sap (Self Adjusting Progression)
To sap something is to drain or deplete something over time. If you sap a maple tree, you drain the liquid inside it to make maple syrup. But if you sap a person of strength, you’ve rendered him defenseless.
Whether used as a noun or verb, sap is rarely a good thing. If your energy or will is sapped, it’s not meant lightly; it means you have been exhausted of all your reserve energy, you’re reduced to a shell. If someone calls you “a sap,” it suggests you lack strength and character. And if you get sap — the sticky liquid inside a tree — on your hands, good luck getting it off in the middle of a forest without a bar of soap and running water. Yuck.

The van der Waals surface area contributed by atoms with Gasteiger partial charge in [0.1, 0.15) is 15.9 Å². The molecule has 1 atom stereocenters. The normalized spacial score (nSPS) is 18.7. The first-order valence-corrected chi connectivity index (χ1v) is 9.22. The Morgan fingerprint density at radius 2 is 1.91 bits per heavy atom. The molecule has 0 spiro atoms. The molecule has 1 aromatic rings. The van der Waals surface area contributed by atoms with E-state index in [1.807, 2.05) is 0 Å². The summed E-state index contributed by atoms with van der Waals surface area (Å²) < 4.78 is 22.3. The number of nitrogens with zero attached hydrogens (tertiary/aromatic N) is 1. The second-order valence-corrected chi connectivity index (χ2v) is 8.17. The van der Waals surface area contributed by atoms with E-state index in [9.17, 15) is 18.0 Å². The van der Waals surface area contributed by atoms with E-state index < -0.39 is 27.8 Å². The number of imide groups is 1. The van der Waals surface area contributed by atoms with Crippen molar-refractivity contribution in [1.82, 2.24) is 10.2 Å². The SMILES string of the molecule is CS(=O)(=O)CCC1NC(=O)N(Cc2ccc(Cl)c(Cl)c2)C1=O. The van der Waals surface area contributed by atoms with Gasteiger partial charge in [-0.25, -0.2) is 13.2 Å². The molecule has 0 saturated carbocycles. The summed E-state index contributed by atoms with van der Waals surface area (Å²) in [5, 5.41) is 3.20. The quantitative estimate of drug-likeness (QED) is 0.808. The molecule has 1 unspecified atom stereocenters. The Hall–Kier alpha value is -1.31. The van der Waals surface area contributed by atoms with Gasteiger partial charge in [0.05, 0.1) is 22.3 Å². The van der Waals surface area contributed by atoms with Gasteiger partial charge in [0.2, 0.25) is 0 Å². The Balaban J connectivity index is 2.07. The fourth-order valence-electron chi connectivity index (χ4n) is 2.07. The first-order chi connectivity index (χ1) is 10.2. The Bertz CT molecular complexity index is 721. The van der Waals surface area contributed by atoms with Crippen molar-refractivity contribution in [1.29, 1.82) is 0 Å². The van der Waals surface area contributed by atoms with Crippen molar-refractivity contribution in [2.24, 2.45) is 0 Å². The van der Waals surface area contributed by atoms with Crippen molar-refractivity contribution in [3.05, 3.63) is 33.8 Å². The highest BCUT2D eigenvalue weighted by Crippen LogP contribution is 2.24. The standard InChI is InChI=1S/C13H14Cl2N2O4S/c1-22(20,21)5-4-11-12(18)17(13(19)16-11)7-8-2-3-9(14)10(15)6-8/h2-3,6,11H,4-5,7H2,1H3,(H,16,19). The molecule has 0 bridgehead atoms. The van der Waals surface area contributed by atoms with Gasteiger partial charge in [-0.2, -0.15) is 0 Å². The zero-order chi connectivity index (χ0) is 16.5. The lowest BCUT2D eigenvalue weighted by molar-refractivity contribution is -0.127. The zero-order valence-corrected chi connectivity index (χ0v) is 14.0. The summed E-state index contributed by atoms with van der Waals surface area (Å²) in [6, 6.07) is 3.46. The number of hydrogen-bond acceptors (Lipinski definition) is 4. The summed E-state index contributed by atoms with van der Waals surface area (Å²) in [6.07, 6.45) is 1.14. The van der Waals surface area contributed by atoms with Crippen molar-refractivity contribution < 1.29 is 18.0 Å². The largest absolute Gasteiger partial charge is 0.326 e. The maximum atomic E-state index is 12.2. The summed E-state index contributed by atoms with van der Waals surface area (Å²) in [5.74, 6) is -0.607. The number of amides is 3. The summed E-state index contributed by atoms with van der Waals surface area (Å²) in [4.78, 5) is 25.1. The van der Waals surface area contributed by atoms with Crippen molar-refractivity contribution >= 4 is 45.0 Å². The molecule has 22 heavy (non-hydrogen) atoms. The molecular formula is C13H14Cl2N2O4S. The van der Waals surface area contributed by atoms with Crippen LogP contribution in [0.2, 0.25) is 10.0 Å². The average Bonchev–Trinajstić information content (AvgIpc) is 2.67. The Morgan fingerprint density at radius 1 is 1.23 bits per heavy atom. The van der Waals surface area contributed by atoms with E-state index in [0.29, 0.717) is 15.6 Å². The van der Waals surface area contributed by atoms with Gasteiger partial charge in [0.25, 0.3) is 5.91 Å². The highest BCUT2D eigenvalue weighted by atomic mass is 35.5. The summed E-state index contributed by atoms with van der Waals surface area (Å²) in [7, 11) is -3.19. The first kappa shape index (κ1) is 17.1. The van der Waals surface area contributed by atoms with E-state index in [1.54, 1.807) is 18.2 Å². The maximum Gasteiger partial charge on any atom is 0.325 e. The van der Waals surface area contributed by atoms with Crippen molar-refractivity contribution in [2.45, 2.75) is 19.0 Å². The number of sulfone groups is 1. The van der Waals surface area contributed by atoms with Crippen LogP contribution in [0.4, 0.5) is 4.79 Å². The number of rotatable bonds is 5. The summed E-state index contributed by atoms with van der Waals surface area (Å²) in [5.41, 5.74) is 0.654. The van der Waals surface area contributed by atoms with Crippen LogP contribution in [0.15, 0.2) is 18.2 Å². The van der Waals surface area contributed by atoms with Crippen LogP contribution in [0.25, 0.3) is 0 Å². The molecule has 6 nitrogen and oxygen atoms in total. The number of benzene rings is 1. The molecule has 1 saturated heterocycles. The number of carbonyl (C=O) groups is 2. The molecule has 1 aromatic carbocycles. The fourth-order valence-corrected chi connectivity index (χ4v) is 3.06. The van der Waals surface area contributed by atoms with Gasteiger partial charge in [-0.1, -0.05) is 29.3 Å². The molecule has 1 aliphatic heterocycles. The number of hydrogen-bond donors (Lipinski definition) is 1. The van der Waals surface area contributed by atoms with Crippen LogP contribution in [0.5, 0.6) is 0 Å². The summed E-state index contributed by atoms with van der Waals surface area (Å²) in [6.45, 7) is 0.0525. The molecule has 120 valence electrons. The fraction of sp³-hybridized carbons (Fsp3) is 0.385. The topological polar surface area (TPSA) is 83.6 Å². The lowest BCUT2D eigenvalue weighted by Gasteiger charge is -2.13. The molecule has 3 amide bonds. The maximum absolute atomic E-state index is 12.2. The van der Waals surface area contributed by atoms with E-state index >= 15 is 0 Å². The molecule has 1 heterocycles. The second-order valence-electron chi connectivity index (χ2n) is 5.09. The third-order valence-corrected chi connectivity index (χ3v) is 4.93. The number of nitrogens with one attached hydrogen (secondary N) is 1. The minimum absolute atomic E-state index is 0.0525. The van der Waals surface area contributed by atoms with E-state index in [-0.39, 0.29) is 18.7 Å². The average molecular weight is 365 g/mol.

But SAP is the Life Blood of the Tree of Knowledge, so therefore consider your Baccarat Tree of Knowledge consists of the many branches that Ellis quotes as Arrows in your Quiver…
And SAP is the life blood to his many unique and powerful approaches to every shoe imaginable that the Casinos are constantly throwing at us as moving targets.
SAP helps us hit the Bulls Eye pretty much every-time if not close.
Words of wisdom from McVince (A Loyal Student of Ellis who plays Baccarat Professionally on his time off) who played on the East Coast with Way2Fast (Ellis’ 3rd Student Millionaire Baccarat Winner)